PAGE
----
8 FROM KASHMIR TO THE PAMIRS [Chap.I
SECTION III.-THE CHINESE OCCUPATION OF GILGIT AND THE ROUTE
The situation thus created obliged the Chinese Government to make special efforts for the recovery of their lost hold upon the Gilgit Valley. Three expeditions led against Little P`o-lü' by the Protector of ' the Four Garrisons ' proved fruitless. But a fourth, entrusted in 747 A. D. by Imperial decree to his Deputy, Kao Hsien-chih, a general of Korean origin, was crowned with complete success. The military operations connected with this expedition deserve to be briefly considered here, in view both of the historical importance of the result and of their interest for the ancient topography of these regions 1.
Kao Hsien-chih was specially appointed by the Emperor Hsüan-tsung to take charge of the campaign against the Tibetans in Little P`o-lu, under the title of ` director of camps ' with a force of ten thousand cavalry and infantry 2. Starting from An-hsi, the present Kucha, he reached Su-lê or Kashgar in thirty-five days, apparently via Maralbashi. Twenty days later his force arrived at the military post of the Ts`ung-ling mountains, which occupied the position of the present Tash-kurghan in Sarikol3. The march thence, through the valley of Po-mi or the Pamirs into Shighnan, called by the Chinese ` the kingdom of the five Shih-ni', occupied forty days.
Kao Hsien-chih then divided his troops into three columns, which were to march by different routes to the attack of the fortress of Lien-yün held by the Tibetans. The localities by which the routes for two of these columns are indicated (Pei-ku, ` the northern gorge', and Ch`ih fo-t`ang, ` the hall of the red Buddha ') cannot be traced at present ; but the route of the third column, under Kao Hsien-chih himself, which is described as leading through the kingdom of Hu-mi or Wakhan, undoubtedly lay up the valley of the Oxus. Lien-yün itself, where the several columns effected their junction on the appointed day, the thirteenth of the seventh month, had the river of P`o-lei or So-lei in front of its walls. M. Chavannes has shown good reason for assuming that this name designates the main branch of the Oxus now known as the Ab-i-Panja, and that Lien-yün occupied a position corresponding to the present village of Sarhad, but on the opposite or southern bank of the river. From Sarhad starts the well-known route which leads southwards over the Barôghil Pass to the headwaters of the Mastûj river, to this day representing the easiest line of access from the Upper Oxus to Chitral as well as to Gilgit.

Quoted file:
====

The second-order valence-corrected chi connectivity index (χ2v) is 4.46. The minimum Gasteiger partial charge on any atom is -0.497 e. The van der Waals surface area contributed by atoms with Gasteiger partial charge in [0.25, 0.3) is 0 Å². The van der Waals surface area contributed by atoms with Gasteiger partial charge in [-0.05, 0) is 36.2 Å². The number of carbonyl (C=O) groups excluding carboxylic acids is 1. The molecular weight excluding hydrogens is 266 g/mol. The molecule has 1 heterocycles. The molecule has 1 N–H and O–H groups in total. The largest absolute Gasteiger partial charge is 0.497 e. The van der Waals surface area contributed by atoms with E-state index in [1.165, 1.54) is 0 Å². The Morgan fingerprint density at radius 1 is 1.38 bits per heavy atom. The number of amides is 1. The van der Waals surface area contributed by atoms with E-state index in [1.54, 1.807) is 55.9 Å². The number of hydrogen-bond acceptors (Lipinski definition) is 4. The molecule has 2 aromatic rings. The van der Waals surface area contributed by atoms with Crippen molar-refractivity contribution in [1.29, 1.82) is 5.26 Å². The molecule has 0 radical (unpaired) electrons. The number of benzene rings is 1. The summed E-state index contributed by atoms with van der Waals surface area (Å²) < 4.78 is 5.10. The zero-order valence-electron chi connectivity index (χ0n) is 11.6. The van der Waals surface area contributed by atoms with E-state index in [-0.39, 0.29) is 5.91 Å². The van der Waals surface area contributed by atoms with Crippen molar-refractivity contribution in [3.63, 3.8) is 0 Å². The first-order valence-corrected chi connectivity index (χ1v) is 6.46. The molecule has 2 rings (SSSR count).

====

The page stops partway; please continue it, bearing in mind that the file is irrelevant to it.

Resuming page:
The position of this locality also readily accounts for a concentration of the attacking forces from three different directions, such as the Chinese record indicates. Besides the main column ascending the Ab-i-Panja Valley from Kala Panja and the lower part of Wakhan, another might with advantage have co-operated from the opposite direction by descending from the headwaters of the Ab-i-Panja. These could be reached without serious difficulty from Tâsh-kurghan over the Taghdumbash Pamir and the Wakhjir Pass, or via the Naiza-tash Pass
1 The details of Kao Hsien-chih's memorable march over the Pamirs and across the Hindukush are contained in his biography, which has been reproduced from the Tang Annals and annotated by M. Chavannes in his Turcs occid., pp.152 sqq. The learned translator deserves special credit for having recognized that Kao Hsien-chih's route lay over the Barôghil and Darkot Passes. He did not, however, attempt to identify the several localities mentioned along the route across, and
south of, the Hindukush. These, therefore, have required special discussion here.
2 The biography notes particularly that ' at that period the foot-soldiers all kept horses (i.e. ponies) on their own account'. The use of these animals for the transport of food supplies must have increased the mobility of the Chinese force.
3 Compare Turcs occid., p. 125 ; also below, pp. 28, 36.